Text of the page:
Welch, Cliff(ord Andrew)
Welch, Cliff(ord Andrew)
ADDRESSES: Home—2200 Jefferson Dr. SE, Grand Rapids, MI 49507-3147; fax: 616-331-3285. Office—Grand Valley State University, History Department, 1054 Mackinac Hall, Allendale, MI 49401; fax: 616-331-3285. Agent—c/o Author Mail, Pennsylvania State University Press, 820 North University Drive, University Support Building 1, Suite C, University Park, PA 16820. E-mail—[email protected]
CAREER: Writer and educator. Grand Valley State University, assistant professor, 1990-96, associate professor of history, 1996-. North Carolina State University, visiting professor of history, 1989; National Faculty, faculty member, 1994-99; Pontíficia Universidade Católica-São Paulo and Universidade Estadual Paulista-Presidente Prudente, Brazil, visiting foreign professor, 2003-05; Universidade de São Paulo, São Paulo, Brazil, visiting foreign professor, 2004.
MEMBER: American Association of University Professors, Latin American Studies Association, Assoçiacão Nacional de História, Mid-Atlantic Radical Historians Association, Amnesty International, Global Exchange, Institute for Global Education, United States Soccer Federation, National Inter-Collegiate Soccer Officials Association.
AWARDS, HONORS: Outstanding Academic Title for 1999 Award, Choice magazine, for The Seed Was Planted; Cine Golden Eagle Award, 2002, and LASA Award of Merit, 2001, both for Grass War! Peasant Struggle in Brazil (video); Agency for the Improvement of Higher Education (CAPES) grant, Brazilian Ministry of Education, 2003-05.
(With Sebastião Geraldo) Lutas camponesas no interior paulista. Memórias de Irineu Luis de Moraes, Editora Paz e Terra (São Paulo, Brazil), 1992.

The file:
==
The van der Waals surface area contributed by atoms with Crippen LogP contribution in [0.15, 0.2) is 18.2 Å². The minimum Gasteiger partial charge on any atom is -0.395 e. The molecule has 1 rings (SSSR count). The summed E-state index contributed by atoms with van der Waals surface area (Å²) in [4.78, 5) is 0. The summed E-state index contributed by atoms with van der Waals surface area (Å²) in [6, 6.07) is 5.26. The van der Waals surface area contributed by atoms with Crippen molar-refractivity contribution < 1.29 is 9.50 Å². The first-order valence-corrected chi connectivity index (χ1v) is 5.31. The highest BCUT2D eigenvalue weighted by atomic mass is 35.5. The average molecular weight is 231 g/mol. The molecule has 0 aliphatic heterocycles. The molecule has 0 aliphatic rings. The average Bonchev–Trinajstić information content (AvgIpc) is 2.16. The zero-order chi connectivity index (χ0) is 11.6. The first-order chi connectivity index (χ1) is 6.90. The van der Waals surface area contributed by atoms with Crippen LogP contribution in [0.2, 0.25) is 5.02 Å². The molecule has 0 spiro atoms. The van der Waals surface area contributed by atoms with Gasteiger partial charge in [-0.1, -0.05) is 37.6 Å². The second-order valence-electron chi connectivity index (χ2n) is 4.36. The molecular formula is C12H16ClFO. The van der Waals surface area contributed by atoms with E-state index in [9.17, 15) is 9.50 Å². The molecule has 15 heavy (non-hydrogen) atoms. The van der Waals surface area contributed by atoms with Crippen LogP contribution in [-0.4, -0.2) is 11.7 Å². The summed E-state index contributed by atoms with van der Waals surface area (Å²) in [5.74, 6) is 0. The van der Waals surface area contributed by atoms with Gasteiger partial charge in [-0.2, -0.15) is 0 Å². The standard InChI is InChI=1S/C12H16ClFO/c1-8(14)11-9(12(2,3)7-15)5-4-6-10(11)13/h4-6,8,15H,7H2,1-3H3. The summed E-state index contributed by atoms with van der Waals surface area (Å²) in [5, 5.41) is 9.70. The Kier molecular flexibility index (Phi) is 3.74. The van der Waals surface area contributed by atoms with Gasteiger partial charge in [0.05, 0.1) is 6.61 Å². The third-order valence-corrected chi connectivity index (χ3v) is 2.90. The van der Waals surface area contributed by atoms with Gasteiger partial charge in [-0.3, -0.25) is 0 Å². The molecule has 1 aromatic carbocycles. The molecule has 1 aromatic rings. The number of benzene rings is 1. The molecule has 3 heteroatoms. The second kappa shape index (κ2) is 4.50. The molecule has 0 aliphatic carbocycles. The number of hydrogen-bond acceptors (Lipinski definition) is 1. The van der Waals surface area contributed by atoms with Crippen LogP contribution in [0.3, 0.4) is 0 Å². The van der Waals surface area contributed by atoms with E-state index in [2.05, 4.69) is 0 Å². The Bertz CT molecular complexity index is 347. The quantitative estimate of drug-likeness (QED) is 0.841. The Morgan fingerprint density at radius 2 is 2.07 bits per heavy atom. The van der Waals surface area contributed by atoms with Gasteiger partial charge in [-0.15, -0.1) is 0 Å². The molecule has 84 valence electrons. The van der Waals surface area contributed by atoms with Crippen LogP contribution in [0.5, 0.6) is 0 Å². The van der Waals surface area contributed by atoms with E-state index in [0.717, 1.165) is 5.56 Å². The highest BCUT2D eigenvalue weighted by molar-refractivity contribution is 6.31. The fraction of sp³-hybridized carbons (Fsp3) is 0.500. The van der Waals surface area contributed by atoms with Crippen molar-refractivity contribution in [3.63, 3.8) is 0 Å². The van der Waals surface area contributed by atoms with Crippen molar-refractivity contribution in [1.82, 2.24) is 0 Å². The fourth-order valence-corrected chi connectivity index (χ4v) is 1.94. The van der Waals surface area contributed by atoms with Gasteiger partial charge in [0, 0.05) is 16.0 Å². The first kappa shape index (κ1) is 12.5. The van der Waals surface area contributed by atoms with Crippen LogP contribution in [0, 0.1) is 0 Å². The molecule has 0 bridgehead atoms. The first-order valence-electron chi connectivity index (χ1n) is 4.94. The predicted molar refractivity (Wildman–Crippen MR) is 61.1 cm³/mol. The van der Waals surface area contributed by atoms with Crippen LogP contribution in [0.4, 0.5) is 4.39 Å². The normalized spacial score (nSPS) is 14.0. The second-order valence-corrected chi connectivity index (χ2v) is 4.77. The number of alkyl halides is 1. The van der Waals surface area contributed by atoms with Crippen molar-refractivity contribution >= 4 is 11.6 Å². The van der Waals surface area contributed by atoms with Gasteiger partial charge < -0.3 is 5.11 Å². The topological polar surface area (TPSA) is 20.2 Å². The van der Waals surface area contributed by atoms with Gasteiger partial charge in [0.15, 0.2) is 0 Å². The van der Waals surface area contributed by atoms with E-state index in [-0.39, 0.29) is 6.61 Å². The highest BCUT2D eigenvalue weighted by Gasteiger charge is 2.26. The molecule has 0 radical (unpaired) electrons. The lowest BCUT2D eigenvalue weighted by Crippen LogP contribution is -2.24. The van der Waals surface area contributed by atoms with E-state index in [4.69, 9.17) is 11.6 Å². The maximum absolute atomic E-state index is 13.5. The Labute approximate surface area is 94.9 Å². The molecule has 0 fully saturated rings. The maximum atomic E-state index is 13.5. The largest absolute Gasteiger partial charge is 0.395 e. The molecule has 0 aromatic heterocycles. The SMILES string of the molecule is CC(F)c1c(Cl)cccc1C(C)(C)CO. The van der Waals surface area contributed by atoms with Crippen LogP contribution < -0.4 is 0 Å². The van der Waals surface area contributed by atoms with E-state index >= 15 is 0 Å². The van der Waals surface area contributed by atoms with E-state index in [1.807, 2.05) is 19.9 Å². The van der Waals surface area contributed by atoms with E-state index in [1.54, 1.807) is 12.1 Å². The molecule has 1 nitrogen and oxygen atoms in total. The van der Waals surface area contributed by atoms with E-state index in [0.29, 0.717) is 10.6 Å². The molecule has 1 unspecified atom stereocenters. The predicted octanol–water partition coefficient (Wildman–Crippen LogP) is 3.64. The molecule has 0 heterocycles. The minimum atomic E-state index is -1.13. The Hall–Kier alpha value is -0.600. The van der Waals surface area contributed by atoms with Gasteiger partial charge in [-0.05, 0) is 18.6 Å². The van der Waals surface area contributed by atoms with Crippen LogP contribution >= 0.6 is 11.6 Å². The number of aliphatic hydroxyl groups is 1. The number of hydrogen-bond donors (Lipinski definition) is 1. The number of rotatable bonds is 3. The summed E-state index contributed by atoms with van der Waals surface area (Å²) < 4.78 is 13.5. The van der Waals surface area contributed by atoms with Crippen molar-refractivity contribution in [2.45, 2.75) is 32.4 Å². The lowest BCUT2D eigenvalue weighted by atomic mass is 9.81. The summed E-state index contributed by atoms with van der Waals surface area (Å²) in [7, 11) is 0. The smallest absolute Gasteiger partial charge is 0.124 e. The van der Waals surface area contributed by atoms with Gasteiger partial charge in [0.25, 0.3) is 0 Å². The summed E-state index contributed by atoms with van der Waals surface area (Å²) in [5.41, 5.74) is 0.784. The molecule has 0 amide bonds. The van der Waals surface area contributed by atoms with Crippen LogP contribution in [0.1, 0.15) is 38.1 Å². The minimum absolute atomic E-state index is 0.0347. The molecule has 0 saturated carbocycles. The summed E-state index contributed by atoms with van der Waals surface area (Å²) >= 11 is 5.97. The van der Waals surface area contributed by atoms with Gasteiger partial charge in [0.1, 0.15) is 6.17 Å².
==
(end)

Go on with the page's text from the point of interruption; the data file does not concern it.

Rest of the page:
The Seed Was Planted: The São Paulo Roots of Brazil's Rural Labor Movement, 1924-1964, Pennsylvania State University Press (University Park, PA), 1999.
(Documentary video, with Toni Perrine) Grass War! Peasant Struggle in Brazil, Cinema Guild (New York, NY), 2001.
Contributor to books, including The Encyclopedia of Latin American History and Culture, edited by Barbara Tannenbaum, Charles Scribner's Sons (New York, NY), 1995; and The Human Tradition in Modern Brazil, edited by Peter Beattie, Scholarly Resources (Wilmington, DE), 2004. Contributor to periodicals, including Freeman, Grand Valley Review, Radical History Review, Connection to the Americas, Grand Rapids Press, Labor History, Americas, International Labor and Working Class History, Hispanic American Historical Review, Journal of Latin American Studies, Projeto História, Revista NERA, and Latin American Anthropology Review. Associate editor, African Homefront; member of editorial collective Latin American Perspectives. Translator of works from Portuguese to English.
Authors' works have been translated into Portuguese.
WORK IN PROGRESS: Jofre, Ze Rainha and the Brazilian Revolution, a book on land and labor issues in present-day Brazil; Soccer Class: The Rules of the Game in the U.S. and Brazil, a documentary video comparing youth soccer in the United States and Brazil; interviews with peasant and rural labor activists in Brazil; numerous essays and book reviews.
SIDELIGHTS: Author and educator Cliff Welch is a professor of history at Grand Valley State University, where he specializes in Brazilian, Latin American, and African history. His research and writing focuses on issues related to labor and rural workers in Brazil and throughout Latin America.
In The Seed Was Planted: The São Paulo Roots of Brazil's Rural Labor Movement, 1924-1964 Welch presents a meticulous evaluation of the development of the Brazilian rural labor movement and the unionization of rural workers. Focusing his attention on São Paulo and Brazil's northwestern agricultural areas, he covers in depth the movement as it existed from 1924, when it first emerged, to 1964, when government repression and military force suppressed the movement, its leaders, and its participants. He also shows how the rural labor movement reemerged in the 1980s when civilian government returned to Brazil. His work shows that "in the building of democracy, the work of one generation can be handed to another in the march toward better lives and freedom," commented Anthony R. Brunello in Perspectives on Political Science.